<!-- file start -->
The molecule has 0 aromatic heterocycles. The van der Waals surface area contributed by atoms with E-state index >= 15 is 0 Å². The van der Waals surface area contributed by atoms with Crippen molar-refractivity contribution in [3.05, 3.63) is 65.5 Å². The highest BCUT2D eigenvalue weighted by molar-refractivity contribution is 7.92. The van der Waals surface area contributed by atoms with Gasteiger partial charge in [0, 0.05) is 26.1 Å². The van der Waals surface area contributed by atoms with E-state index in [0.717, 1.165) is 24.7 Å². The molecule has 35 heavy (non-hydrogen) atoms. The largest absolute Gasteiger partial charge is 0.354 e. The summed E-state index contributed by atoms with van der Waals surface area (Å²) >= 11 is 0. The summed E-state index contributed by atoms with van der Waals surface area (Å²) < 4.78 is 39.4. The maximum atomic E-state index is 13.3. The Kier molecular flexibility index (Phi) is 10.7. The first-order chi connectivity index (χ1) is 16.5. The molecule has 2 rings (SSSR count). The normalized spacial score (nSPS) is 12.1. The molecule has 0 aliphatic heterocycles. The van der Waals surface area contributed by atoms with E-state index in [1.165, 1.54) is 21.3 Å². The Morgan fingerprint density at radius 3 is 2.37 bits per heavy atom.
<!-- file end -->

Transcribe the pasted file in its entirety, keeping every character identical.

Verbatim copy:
The molecule has 0 aromatic heterocycles. The van der Waals surface area contributed by atoms with E-state index >= 15 is 0 Å². The van der Waals surface area contributed by atoms with Crippen molar-refractivity contribution in [3.05, 3.63) is 65.5 Å². The highest BCUT2D eigenvalue weighted by molar-refractivity contribution is 7.92. The van der Waals surface area contributed by atoms with Gasteiger partial charge in [0, 0.05) is 26.1 Å². The van der Waals surface area contributed by atoms with E-state index in [0.717, 1.165) is 24.7 Å². The molecule has 35 heavy (non-hydrogen) atoms. The largest absolute Gasteiger partial charge is 0.354 e. The summed E-state index contributed by atoms with van der Waals surface area (Å²) >= 11 is 0. The summed E-state index contributed by atoms with van der Waals surface area (Å²) < 4.78 is 39.4. The maximum atomic E-state index is 13.3. The Kier molecular flexibility index (Phi) is 10.7. The first-order chi connectivity index (χ1) is 16.5. The molecule has 2 rings (SSSR count). The normalized spacial score (nSPS) is 12.1. The molecule has 0 aliphatic heterocycles. The van der Waals surface area contributed by atoms with E-state index in [1.165, 1.54) is 21.3 Å². The Morgan fingerprint density at radius 3 is 2.37 bits per heavy atom.